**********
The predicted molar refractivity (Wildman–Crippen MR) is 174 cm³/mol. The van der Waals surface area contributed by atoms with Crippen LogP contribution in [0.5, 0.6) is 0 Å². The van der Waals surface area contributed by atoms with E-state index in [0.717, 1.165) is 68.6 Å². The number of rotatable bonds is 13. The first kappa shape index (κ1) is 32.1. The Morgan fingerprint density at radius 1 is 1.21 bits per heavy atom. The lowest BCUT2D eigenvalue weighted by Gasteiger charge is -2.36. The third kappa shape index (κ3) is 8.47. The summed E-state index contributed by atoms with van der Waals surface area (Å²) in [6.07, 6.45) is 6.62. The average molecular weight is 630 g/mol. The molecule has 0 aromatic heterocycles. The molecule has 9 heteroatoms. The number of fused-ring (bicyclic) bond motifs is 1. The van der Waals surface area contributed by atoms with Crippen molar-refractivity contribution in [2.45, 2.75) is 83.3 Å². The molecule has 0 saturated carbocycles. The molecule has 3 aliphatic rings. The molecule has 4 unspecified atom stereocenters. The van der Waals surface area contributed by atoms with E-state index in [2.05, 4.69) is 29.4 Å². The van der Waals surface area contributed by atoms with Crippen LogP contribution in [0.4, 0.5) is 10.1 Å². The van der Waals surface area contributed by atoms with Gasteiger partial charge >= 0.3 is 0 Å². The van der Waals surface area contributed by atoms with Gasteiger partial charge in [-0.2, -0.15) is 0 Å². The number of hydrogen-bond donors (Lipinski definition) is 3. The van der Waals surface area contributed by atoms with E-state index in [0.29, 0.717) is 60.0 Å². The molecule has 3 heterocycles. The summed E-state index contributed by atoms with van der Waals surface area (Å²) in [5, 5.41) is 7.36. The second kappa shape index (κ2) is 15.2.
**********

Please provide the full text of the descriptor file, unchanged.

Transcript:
The predicted molar refractivity (Wildman–Crippen MR) is 174 cm³/mol. The van der Waals surface area contributed by atoms with Crippen LogP contribution in [0.5, 0.6) is 0 Å². The van der Waals surface area contributed by atoms with E-state index in [0.717, 1.165) is 68.6 Å². The number of rotatable bonds is 13. The first kappa shape index (κ1) is 32.1. The Morgan fingerprint density at radius 1 is 1.21 bits per heavy atom. The lowest BCUT2D eigenvalue weighted by Gasteiger charge is -2.36. The third kappa shape index (κ3) is 8.47. The summed E-state index contributed by atoms with van der Waals surface area (Å²) in [6.07, 6.45) is 6.62. The average molecular weight is 630 g/mol. The molecule has 0 aromatic heterocycles. The molecule has 9 heteroatoms. The number of fused-ring (bicyclic) bond motifs is 1. The van der Waals surface area contributed by atoms with Crippen molar-refractivity contribution in [2.45, 2.75) is 83.3 Å². The molecule has 0 saturated carbocycles. The molecule has 3 aliphatic rings. The molecule has 4 unspecified atom stereocenters. The van der Waals surface area contributed by atoms with E-state index in [2.05, 4.69) is 29.4 Å². The van der Waals surface area contributed by atoms with Crippen LogP contribution in [0.4, 0.5) is 10.1 Å². The van der Waals surface area contributed by atoms with Gasteiger partial charge >= 0.3 is 0 Å². The van der Waals surface area contributed by atoms with Gasteiger partial charge in [-0.2, -0.15) is 0 Å². The number of hydrogen-bond donors (Lipinski definition) is 3. The van der Waals surface area contributed by atoms with E-state index in [0.29, 0.717) is 60.0 Å². The molecule has 3 heterocycles. The summed E-state index contributed by atoms with van der Waals surface area (Å²) in [5, 5.41) is 7.36. The second kappa shape index (κ2) is 15.2.